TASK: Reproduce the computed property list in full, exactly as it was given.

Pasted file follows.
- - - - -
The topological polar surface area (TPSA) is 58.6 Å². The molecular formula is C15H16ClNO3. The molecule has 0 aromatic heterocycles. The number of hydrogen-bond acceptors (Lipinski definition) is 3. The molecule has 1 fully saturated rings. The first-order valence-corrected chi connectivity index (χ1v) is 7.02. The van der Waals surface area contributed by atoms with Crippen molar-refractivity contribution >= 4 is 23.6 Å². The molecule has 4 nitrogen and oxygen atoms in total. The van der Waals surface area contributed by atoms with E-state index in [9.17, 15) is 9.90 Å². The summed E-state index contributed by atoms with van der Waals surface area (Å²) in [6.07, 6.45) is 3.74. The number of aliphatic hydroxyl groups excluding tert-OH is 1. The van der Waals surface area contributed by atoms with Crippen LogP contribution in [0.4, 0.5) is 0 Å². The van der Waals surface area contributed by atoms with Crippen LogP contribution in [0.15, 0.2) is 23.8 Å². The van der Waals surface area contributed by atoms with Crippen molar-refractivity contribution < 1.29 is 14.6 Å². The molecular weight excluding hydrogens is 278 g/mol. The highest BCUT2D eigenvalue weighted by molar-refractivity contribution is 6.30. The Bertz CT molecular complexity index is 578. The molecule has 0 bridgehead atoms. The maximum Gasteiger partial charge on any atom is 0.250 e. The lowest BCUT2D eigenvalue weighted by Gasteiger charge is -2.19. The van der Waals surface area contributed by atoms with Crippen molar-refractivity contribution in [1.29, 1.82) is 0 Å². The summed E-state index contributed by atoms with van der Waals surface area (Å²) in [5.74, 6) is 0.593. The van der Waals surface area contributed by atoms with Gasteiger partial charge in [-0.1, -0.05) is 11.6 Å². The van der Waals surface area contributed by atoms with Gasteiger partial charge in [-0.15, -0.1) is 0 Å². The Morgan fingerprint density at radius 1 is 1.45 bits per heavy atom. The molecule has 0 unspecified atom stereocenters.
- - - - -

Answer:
The topological polar surface area (TPSA) is 58.6 Å². The molecular formula is C15H16ClNO3. The molecule has 0 aromatic heterocycles. The number of hydrogen-bond acceptors (Lipinski definition) is 3. The molecule has 1 fully saturated rings. The first-order valence-corrected chi connectivity index (χ1v) is 7.02. The van der Waals surface area contributed by atoms with Crippen molar-refractivity contribution >= 4 is 23.6 Å². The molecule has 4 nitrogen and oxygen atoms in total. The van der Waals surface area contributed by atoms with E-state index in [9.17, 15) is 9.90 Å². The summed E-state index contributed by atoms with van der Waals surface area (Å²) in [6.07, 6.45) is 3.74. The number of aliphatic hydroxyl groups excluding tert-OH is 1. The van der Waals surface area contributed by atoms with Crippen LogP contribution in [0.4, 0.5) is 0 Å². The van der Waals surface area contributed by atoms with Crippen LogP contribution in [0.15, 0.2) is 23.8 Å². The van der Waals surface area contributed by atoms with Crippen molar-refractivity contribution < 1.29 is 14.6 Å². The molecular weight excluding hydrogens is 278 g/mol. The highest BCUT2D eigenvalue weighted by molar-refractivity contribution is 6.30. The Bertz CT molecular complexity index is 578. The molecule has 0 bridgehead atoms. The maximum Gasteiger partial charge on any atom is 0.250 e. The lowest BCUT2D eigenvalue weighted by Gasteiger charge is -2.19. The van der Waals surface area contributed by atoms with Crippen molar-refractivity contribution in [1.29, 1.82) is 0 Å². The summed E-state index contributed by atoms with van der Waals surface area (Å²) in [5.74, 6) is 0.593. The van der Waals surface area contributed by atoms with Gasteiger partial charge in [-0.1, -0.05) is 11.6 Å². The van der Waals surface area contributed by atoms with Gasteiger partial charge in [-0.15, -0.1) is 0 Å². The Morgan fingerprint density at radius 1 is 1.45 bits per heavy atom. The molecule has 0 unspecified atom stereocenters.